Reductions in pH disrupt fish olfactory senses, which reduces the ability of individuals to detect predators, prey and parental cues (Dixson et al., 2010; Munday et al., 2009; Nilsson et al., 2012). These changes are mediated through the direct effects of pH regulation on GABA neurotransmitter pathways. Shifts in acid–base regulation alter the gradients of anions (Cl− and HCO3−) in neuronal membranes, resulting in a reversed current flow through GABA receptors (Hamilton et al., 2014; Nilsson et al., 2012). The impacts of reduced pH on fish olfaction can persist across generations (Welch et al., 2014), suggesting limited phenotypic plasticity in physiological systems involving olfaction. Olfactory neuron architecture is probably similar across fish. Thus, future studies that compare the acid–base regulatory physiology and GABA receptor responses in fish showing different behavioral responses to pH could illuminate an important example of biochemical adaptation to ocean acidification. Such studies could compare across individuals with different behaviors in response to changes in environmental pH (Welch et al., 2014) or among fish adapted to different pH environments.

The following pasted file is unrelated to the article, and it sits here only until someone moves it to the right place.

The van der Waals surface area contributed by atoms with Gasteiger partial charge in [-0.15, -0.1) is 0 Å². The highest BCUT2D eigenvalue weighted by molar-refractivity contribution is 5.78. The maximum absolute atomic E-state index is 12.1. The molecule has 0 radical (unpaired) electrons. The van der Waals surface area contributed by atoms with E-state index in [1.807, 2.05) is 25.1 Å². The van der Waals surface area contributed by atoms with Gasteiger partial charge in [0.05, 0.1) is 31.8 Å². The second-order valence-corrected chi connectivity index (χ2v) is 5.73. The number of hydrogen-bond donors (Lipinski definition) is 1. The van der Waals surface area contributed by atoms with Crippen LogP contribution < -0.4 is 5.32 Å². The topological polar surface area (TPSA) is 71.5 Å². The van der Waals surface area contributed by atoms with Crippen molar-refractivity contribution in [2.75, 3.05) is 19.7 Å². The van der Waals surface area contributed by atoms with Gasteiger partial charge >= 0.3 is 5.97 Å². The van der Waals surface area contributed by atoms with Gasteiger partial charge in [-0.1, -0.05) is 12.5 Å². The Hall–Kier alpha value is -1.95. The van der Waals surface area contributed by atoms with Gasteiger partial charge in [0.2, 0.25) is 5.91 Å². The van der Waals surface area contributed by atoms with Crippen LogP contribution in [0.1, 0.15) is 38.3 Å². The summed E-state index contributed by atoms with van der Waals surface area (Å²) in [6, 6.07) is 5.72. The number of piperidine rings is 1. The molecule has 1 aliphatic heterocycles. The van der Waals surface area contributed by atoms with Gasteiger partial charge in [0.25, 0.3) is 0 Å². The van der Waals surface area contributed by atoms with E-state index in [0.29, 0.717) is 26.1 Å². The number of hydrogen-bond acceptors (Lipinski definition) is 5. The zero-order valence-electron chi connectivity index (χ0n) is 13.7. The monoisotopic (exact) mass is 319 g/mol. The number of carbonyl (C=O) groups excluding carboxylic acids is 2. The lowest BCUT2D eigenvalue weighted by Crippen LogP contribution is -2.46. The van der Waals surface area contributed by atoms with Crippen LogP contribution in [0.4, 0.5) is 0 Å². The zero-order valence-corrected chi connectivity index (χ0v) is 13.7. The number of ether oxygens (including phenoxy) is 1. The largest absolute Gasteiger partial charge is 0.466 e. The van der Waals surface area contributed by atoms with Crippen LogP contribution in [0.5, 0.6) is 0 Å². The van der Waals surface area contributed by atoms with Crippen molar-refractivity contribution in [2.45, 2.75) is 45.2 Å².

An important consideration is that pH is not changing in isolation. Increased climate warming due to elevated atmospheric PCO2 is concomitantly changing sea surface temperature and those factors must be considered in combination for ecologically and evolutionarily realistic conclusions to be drawn (Harvey et al., 2013). The effect of OA is generally interactive with the effect of a temperature (Harvey et al., 2013). Physiological energetics may be the basis for the interactive effects, because shifts in energy partitioning between growth and maintenance have been observed for each environmental driver independently. Interactive effects of acidification and temperature variation have been observed in the intertidal porcelain crab, Petrolisthes cinctipes (Paganini et al., 2014). Acclimation to increasing pH variability caused an elevation in thermal tolerance, but no concomitant increase in respiration rate (Paganini et al., 2014). In contrast, pH variability had strong interactive effects with the effect of temperature on metabolic rate and thermal tolerance, and thus, sensitivity to pH is context dependent (Paganini et al., 2014). For coastal organisms living in dynamic pH habitats (Duarte et al., 2013), incorporating responses to environmental variability in pH and temperature is an important aspect of understanding plastic and adaptive responses (Dupont and Portner, 2013).